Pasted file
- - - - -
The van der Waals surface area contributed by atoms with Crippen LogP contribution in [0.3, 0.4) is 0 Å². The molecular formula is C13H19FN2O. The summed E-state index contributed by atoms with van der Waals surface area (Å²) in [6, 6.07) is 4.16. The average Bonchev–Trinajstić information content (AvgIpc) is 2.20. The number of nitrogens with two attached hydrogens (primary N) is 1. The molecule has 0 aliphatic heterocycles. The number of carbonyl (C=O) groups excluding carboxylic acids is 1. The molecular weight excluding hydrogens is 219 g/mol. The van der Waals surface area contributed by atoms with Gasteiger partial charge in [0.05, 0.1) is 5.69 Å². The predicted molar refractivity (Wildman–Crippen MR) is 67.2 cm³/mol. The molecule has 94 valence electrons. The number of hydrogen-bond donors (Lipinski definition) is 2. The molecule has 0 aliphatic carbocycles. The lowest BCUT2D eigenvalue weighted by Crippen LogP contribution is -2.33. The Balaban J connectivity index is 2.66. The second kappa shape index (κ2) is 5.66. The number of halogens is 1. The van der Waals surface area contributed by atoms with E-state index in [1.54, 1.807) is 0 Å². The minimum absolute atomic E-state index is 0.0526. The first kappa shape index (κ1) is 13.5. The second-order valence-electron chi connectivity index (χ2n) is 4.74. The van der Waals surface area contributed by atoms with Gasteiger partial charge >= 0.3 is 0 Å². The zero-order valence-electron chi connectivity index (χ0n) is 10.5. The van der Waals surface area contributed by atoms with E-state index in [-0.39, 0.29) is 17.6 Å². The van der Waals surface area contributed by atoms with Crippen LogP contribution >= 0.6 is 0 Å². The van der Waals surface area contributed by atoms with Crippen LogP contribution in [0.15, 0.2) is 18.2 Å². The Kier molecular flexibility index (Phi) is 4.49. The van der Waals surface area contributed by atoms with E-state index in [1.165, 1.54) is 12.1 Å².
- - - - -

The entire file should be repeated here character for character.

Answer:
The van der Waals surface area contributed by atoms with Crippen LogP contribution in [0.3, 0.4) is 0 Å². The molecular formula is C13H19FN2O. The summed E-state index contributed by atoms with van der Waals surface area (Å²) in [6, 6.07) is 4.16. The average Bonchev–Trinajstić information content (AvgIpc) is 2.20. The number of nitrogens with two attached hydrogens (primary N) is 1. The molecule has 0 aliphatic heterocycles. The number of carbonyl (C=O) groups excluding carboxylic acids is 1. The molecular weight excluding hydrogens is 219 g/mol. The van der Waals surface area contributed by atoms with Gasteiger partial charge in [0.05, 0.1) is 5.69 Å². The predicted molar refractivity (Wildman–Crippen MR) is 67.2 cm³/mol. The molecule has 94 valence electrons. The number of hydrogen-bond donors (Lipinski definition) is 2. The molecule has 0 aliphatic carbocycles. The lowest BCUT2D eigenvalue weighted by Crippen LogP contribution is -2.33. The Balaban J connectivity index is 2.66. The second kappa shape index (κ2) is 5.66. The number of halogens is 1. The van der Waals surface area contributed by atoms with E-state index in [1.54, 1.807) is 0 Å². The minimum absolute atomic E-state index is 0.0526. The first kappa shape index (κ1) is 13.5. The second-order valence-electron chi connectivity index (χ2n) is 4.74. The van der Waals surface area contributed by atoms with Gasteiger partial charge >= 0.3 is 0 Å². The zero-order valence-electron chi connectivity index (χ0n) is 10.5. The van der Waals surface area contributed by atoms with E-state index in [-0.39, 0.29) is 17.6 Å². The van der Waals surface area contributed by atoms with Crippen LogP contribution >= 0.6 is 0 Å². The van der Waals surface area contributed by atoms with Crippen LogP contribution in [0.15, 0.2) is 18.2 Å². The Kier molecular flexibility index (Phi) is 4.49. The van der Waals surface area contributed by atoms with E-state index in [1.165, 1.54) is 12.1 Å².